Visit Mandy's blog post and download her awesome worksheet that outlines the basic structure of a story pitch.
Tuesday, December 3, 2013
Wednesday, November 27, 2013
Inspiration is a key ingredient of writers.
We find inspiration in every moment, in every word, and in every feeling. Writers can find inspiration for their stories just about any and everywhere. If you ask any writer or author where they get their inspiration, you will get a whole host of fun and interesting ideas.
Some ideas include:
Take a walk: Nature provides an unlimited source of inspiration. My poem, Autumn Song was inspired by a picture I took on a walk with some friends along Point Defiance Park a few years back. Wind Journey was inspired as I walked around my sister’s university campus.
Take a trip: to the zoo, the park, the beach, (Hawaii) anywhere there are lots of sights, sounds and smells (yes, I said smells. J )
The Coffee Shop: You will find lots of fun and unique characters in a coffee shop. Tully's has a delightful Macha Green Tea Latte, so my sisters and I often go. Next to our table I noticed an older gentleman sketching in a notepad from a fashion magazine. Then I saw him look around then begin to sketch the environment of the coffee shop. It was really neat to watch. I also got a poem out of it!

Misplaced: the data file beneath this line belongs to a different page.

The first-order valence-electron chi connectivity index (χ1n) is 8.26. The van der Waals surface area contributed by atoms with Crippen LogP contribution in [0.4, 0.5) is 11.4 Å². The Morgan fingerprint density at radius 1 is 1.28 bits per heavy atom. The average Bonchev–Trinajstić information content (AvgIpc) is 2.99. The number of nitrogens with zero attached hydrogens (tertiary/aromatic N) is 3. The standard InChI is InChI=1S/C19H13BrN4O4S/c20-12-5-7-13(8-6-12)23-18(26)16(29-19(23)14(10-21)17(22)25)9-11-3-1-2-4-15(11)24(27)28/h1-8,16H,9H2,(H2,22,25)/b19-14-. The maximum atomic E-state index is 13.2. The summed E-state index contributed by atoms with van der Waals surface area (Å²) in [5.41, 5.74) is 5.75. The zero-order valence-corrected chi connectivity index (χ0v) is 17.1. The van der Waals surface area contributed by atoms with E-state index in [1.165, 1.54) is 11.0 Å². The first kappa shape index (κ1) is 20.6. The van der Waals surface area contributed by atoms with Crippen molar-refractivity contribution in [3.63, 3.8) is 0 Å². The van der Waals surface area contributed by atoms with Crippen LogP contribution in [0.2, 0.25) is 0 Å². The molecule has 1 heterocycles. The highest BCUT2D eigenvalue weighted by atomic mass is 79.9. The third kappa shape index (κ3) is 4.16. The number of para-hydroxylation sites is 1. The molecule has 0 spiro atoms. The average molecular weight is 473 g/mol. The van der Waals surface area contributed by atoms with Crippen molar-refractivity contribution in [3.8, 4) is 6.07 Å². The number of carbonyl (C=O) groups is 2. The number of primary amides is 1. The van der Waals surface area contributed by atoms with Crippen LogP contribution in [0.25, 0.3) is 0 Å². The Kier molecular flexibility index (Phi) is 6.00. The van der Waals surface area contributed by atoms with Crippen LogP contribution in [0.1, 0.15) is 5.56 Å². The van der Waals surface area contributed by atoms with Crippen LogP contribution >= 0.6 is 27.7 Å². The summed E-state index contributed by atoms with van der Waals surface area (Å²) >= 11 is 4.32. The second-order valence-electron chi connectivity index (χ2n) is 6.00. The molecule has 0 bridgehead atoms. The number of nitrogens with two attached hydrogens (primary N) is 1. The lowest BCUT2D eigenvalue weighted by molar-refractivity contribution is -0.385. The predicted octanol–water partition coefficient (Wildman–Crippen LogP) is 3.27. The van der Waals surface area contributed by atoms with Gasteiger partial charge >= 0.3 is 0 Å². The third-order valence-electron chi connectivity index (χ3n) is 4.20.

Magazines and newspapers: Magazines usually have a lot of beautiful pictures that inspire the writer’s soul. Newspapers are a fun way to create a story out of headlines and want adds J
Other books and authors: are also a great source of inspiration.
Daily life/events: What’s the saying, ‘write what you know’ who knows your life, your family, your kids, your friends, co-workers better than you do? Some of my poems and stories were inspired things children said or did in my classroom or things other teachers said happened in their classrooms. 'When Baby Has A Bad Day,' was inspired by, yes a baby in my classroom who was having a really bad day!
Pictures: Old photos, paintings, illustrations, doodles and more offer a wonderful source of inspiration for writers. My flash fiction piece, ‘The Dark Side’ was inspired by a picture of the moon I took some years ago.
Inspiration is everywhere for the taking and for the giving J What will inspire you today?
Saturday, November 2, 2013
I love November! So much happens in this month for writers.
1. National Novel Writing Month
2. National Picture Book Month
3. Picture Book Idea Month
4. Thanksgiving with the family! :D (had to add that one in or my family would never forgive me!)